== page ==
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Editorial: Ga. lawmakers take 2 steps forward, 2 back
Despite worthwhile moves by legislators, a pair of notions that ended in vetoes wont go away
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Rep. David Dreyer, D-Atlanta, speaks in opposition to HB 37 during a legislative session of the Georgia General Assembly on Wednesday in Atlanta. Chairman of the Appropriations: Higher Education Committee, Earl Ehrhart, R - Powder Springs, presented HB 37, under which private colleges and universities in Georgia could lose state funding if they declare themselves “sanctuary campuses.” House Bill 37 would punish those schools that do not comply with state and federal immigration law. The bill passed and now goes to the Senate. - photo by Bob Andres

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As the Georgia General Assembly session begins its turn toward the home stretch this week, we’re seeing the usual mix of good bills but also some bad ideas popping back up like mushrooms after a rainstorm.

On the plus side in the last week, the state Senate passed the “Back the Badge Act” that provides greater protection for public safety officers. The bill, backed by Lt. Gov. Casey Cagle, calls for harsher penalties for violent acts committed against police officers, fire fighters, EMTs and even traffic safety workers who are performing their duties.

Despite concerns by some lawmakers over some aspects of the bill, it’s a positive step toward protecting those who protect the rest of us, and worth passage in the House.

Another positive step would lead to stricter guidelines in treating opioid addiction. A Senate bill that passed 50-2 lays out new regulations for narcotic treatment programs that use drugs such as methadone to treat opioid addicts. The rash of such addictions have led to the opening of numerous clinics that don’t always meet proper standards. This bill would ensure the clinics in operation are qualified and capable of treatment.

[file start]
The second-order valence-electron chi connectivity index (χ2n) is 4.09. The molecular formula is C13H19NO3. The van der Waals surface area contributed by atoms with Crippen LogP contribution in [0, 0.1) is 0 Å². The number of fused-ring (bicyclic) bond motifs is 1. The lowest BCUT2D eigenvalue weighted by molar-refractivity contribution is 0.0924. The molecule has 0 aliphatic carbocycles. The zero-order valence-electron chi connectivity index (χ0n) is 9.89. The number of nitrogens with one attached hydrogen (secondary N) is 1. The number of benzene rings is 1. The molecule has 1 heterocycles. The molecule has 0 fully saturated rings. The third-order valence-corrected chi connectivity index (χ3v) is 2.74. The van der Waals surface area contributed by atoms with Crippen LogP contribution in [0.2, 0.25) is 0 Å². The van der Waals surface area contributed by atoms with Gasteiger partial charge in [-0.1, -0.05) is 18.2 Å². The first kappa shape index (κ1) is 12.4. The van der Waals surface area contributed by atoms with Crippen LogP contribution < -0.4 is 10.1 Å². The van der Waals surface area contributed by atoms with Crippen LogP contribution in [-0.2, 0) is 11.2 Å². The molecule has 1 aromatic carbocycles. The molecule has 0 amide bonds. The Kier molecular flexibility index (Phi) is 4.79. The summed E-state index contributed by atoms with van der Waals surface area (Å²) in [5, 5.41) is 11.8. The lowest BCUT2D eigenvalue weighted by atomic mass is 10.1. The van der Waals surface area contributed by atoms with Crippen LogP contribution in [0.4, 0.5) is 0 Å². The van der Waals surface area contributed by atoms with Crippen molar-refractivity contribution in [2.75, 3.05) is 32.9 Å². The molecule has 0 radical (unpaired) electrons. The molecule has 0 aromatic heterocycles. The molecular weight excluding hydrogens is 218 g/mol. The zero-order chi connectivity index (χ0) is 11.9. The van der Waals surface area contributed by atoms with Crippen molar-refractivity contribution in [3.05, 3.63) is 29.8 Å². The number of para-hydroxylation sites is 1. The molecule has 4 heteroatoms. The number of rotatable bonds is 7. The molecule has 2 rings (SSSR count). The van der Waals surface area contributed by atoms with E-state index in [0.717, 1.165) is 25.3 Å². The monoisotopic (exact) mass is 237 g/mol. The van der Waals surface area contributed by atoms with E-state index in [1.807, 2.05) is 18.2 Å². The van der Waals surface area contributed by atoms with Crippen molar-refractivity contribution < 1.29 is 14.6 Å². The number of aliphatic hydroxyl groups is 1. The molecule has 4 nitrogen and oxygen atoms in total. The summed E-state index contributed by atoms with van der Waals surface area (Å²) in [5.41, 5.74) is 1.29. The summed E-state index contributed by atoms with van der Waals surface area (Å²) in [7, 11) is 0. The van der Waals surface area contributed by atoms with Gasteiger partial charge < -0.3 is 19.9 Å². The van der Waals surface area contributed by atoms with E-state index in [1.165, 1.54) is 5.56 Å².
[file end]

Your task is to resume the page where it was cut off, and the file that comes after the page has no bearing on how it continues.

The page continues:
But on the down side, two ideas that died on the vine last year with Gov. Nathan Deal’s veto are back for a second round, as expected.

One would allow students to carry guns in certain areas on state college and university campuses. Deal vetoed last year’s version over objections from law enforcement and college leaders who believe arming students would hamper, not increase, campus safety. This year’s bill adds some additional areas where weapons would not be allowed, such as student housing and sports arenas.

Yet the same problem is evident in this plan: If you allow more people to carry firearms and a shooter is loose on campus, law officers can’t easily determine who the bad guy is. Plus the risk of everyday disputes fueled by alcohol and emotion turning onto tragedy is too great.

Advocates believe having more firearms boosts individual safety, but guns only make us safer when they’re in the right hands. There’s no way to guarantee that when anyone with a license can arm themselves. It’s best to leave law enforcement to the professionals and not turn campuses into shooting galleries.